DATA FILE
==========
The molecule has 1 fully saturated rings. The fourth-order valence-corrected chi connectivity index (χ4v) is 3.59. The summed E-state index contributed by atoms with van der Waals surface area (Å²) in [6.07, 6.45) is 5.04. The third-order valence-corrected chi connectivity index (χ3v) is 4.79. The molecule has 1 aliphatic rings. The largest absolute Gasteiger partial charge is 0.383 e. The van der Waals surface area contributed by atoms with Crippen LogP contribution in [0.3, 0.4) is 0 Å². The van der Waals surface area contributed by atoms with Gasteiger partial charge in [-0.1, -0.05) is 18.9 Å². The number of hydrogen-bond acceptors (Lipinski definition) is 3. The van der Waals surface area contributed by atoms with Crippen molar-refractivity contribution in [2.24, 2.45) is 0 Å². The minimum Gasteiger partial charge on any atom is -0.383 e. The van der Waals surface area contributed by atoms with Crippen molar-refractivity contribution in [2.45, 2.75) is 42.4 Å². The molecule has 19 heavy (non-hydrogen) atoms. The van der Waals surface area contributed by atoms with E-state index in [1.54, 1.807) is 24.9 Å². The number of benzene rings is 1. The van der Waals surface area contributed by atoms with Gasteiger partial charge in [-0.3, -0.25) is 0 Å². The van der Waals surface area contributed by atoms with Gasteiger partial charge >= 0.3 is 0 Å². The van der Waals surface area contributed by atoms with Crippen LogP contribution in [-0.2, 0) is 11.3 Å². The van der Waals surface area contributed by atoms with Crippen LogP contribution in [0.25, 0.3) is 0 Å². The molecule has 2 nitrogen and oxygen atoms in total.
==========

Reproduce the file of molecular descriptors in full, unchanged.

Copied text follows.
The molecule has 1 fully saturated rings. The fourth-order valence-corrected chi connectivity index (χ4v) is 3.59. The summed E-state index contributed by atoms with van der Waals surface area (Å²) in [6.07, 6.45) is 5.04. The third-order valence-corrected chi connectivity index (χ3v) is 4.79. The molecule has 1 aliphatic rings. The largest absolute Gasteiger partial charge is 0.383 e. The van der Waals surface area contributed by atoms with Crippen LogP contribution in [0.3, 0.4) is 0 Å². The van der Waals surface area contributed by atoms with Gasteiger partial charge in [-0.1, -0.05) is 18.9 Å². The number of hydrogen-bond acceptors (Lipinski definition) is 3. The van der Waals surface area contributed by atoms with Crippen molar-refractivity contribution in [2.24, 2.45) is 0 Å². The minimum Gasteiger partial charge on any atom is -0.383 e. The van der Waals surface area contributed by atoms with Crippen molar-refractivity contribution in [2.45, 2.75) is 42.4 Å². The molecule has 19 heavy (non-hydrogen) atoms. The van der Waals surface area contributed by atoms with E-state index in [1.54, 1.807) is 24.9 Å². The number of benzene rings is 1. The van der Waals surface area contributed by atoms with Gasteiger partial charge in [-0.3, -0.25) is 0 Å². The van der Waals surface area contributed by atoms with Gasteiger partial charge >= 0.3 is 0 Å². The van der Waals surface area contributed by atoms with Crippen LogP contribution in [-0.2, 0) is 11.3 Å². The van der Waals surface area contributed by atoms with Crippen LogP contribution in [0.25, 0.3) is 0 Å². The molecule has 2 nitrogen and oxygen atoms in total.